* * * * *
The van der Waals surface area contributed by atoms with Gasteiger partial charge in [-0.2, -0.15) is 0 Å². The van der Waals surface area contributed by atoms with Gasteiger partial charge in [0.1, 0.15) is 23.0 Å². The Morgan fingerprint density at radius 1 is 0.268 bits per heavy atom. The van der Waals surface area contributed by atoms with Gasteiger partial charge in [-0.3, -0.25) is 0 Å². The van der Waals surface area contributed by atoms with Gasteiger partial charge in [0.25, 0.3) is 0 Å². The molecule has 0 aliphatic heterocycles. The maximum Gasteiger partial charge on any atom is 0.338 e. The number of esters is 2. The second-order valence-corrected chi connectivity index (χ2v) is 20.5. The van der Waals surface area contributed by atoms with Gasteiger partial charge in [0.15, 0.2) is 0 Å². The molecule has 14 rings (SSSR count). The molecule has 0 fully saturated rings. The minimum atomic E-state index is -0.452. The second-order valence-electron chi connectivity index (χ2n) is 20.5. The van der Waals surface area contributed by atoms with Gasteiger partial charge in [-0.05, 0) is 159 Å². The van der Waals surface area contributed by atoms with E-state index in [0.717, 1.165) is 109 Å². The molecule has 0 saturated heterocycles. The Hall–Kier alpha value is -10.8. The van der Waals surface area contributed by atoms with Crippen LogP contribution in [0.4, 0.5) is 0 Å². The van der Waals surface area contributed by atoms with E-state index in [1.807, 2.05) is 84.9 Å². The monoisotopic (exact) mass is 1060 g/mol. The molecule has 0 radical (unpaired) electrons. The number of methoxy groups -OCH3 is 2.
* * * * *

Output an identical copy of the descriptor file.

The van der Waals surface area contributed by atoms with Gasteiger partial charge in [-0.2, -0.15) is 0 Å². The van der Waals surface area contributed by atoms with Gasteiger partial charge in [0.1, 0.15) is 23.0 Å². The Morgan fingerprint density at radius 1 is 0.268 bits per heavy atom. The van der Waals surface area contributed by atoms with Gasteiger partial charge in [-0.3, -0.25) is 0 Å². The van der Waals surface area contributed by atoms with Gasteiger partial charge in [0.25, 0.3) is 0 Å². The molecule has 0 aliphatic heterocycles. The maximum Gasteiger partial charge on any atom is 0.338 e. The number of esters is 2. The second-order valence-corrected chi connectivity index (χ2v) is 20.5. The van der Waals surface area contributed by atoms with Gasteiger partial charge in [0.15, 0.2) is 0 Å². The molecule has 14 rings (SSSR count). The molecule has 0 fully saturated rings. The minimum atomic E-state index is -0.452. The second-order valence-electron chi connectivity index (χ2n) is 20.5. The van der Waals surface area contributed by atoms with Gasteiger partial charge in [-0.05, 0) is 159 Å². The van der Waals surface area contributed by atoms with E-state index in [0.717, 1.165) is 109 Å². The molecule has 0 saturated heterocycles. The Hall–Kier alpha value is -10.8. The van der Waals surface area contributed by atoms with Crippen LogP contribution in [0.4, 0.5) is 0 Å². The van der Waals surface area contributed by atoms with E-state index in [1.807, 2.05) is 84.9 Å². The monoisotopic (exact) mass is 1060 g/mol. The molecule has 0 radical (unpaired) electrons. The number of methoxy groups -OCH3 is 2.